Wayfinding in multiple dimensions: a web case study

A session at Information Design conference 2009

Thursday 2nd April, 2009

4:00pm to 4:00pm (GMT)

A website for ‘hard to reach’ users needs to help diverse user groups find what they want in a large information repository. There are many ways of approaching ‘site wayfinding’ – most commonly through the hierarchical organisation of user types, typical tasks/user goals, subject classification or even by type of interaction/content. This may be organised though an essentially rational approach driven by cognitive theory, iterative development and extensive testing.

On the other hand, there are inevitable constraints on rationality including uncertainty, time and resources, so in practice the web designer/architect has to trade off opinions, guesses, and the path of least technological resistance.

This presentation is a reflexive case study. It looks at how initial decisions on structure, navigation and metadata were taken for a particular site – knowhownonprofit.org – and their outcomes, both successful and less successful.

We will explain:

  • the options we thought were available to the project in the context of not-yet-recruited future users and not-yet-written future content (much of it created in ill defined ways by these future users);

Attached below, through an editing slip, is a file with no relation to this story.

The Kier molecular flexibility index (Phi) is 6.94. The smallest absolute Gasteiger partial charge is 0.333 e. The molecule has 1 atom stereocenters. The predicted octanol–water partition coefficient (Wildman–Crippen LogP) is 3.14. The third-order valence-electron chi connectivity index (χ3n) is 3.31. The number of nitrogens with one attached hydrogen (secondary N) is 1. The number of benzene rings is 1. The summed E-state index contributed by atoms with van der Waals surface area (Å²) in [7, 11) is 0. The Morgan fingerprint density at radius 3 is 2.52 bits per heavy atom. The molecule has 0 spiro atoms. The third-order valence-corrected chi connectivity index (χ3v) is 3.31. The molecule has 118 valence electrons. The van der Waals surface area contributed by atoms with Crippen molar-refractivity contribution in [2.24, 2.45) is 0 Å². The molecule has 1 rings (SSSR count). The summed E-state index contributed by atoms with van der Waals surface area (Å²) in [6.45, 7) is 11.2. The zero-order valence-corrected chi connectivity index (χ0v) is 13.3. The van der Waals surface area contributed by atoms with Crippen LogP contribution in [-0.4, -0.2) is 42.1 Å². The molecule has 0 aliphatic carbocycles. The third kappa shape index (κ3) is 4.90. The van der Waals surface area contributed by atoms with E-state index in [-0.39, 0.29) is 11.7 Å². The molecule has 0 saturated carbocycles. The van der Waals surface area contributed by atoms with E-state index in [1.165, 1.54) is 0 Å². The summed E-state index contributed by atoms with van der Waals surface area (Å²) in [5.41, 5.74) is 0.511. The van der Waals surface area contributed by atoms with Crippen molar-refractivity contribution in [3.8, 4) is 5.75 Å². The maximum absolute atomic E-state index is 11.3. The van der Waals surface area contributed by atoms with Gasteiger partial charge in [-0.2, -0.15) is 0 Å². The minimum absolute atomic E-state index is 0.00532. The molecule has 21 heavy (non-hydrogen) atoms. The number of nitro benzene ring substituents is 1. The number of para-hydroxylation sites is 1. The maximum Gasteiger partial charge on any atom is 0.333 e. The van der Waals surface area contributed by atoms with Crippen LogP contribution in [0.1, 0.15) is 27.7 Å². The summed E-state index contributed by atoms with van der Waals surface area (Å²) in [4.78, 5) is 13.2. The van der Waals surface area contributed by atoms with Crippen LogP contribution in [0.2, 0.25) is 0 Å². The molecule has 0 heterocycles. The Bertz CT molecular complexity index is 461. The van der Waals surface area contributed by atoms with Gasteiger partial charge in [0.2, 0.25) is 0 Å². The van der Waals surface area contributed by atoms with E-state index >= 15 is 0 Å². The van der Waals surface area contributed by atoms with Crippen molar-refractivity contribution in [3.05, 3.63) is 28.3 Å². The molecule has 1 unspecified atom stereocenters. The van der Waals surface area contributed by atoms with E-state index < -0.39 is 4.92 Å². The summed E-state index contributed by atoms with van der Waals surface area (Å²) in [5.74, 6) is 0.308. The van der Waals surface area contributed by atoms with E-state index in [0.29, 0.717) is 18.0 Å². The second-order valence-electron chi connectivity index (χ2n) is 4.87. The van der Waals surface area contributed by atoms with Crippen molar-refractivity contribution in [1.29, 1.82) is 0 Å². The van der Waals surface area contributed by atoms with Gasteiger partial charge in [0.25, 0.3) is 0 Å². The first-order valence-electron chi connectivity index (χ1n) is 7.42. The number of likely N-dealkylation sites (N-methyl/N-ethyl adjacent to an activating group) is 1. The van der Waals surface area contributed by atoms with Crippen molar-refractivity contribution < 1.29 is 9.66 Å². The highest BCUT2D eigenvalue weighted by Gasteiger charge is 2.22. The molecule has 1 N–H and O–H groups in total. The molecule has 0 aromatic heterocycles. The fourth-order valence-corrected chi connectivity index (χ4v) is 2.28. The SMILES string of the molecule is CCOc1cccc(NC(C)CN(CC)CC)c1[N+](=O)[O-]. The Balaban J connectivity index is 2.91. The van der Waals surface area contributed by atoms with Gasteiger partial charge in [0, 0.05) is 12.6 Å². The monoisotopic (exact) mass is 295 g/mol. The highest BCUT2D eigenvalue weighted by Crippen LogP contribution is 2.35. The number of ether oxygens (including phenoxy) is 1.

• the initial graphic and interaction solutions we devised to deal with content architecture and metadata classification;
  • the testing we did and how that affected the initial structure, functionality and visual design of the site; and
  • what we learned after the site was ‘soft launched’ quietly in October 2008 and before it was ‘officially’ marketed and launched in the spring of 2009.

About the speakers

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Clive Holtham

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Time 4:00pm4:00pm GMT

Date Thu 2nd April 2009

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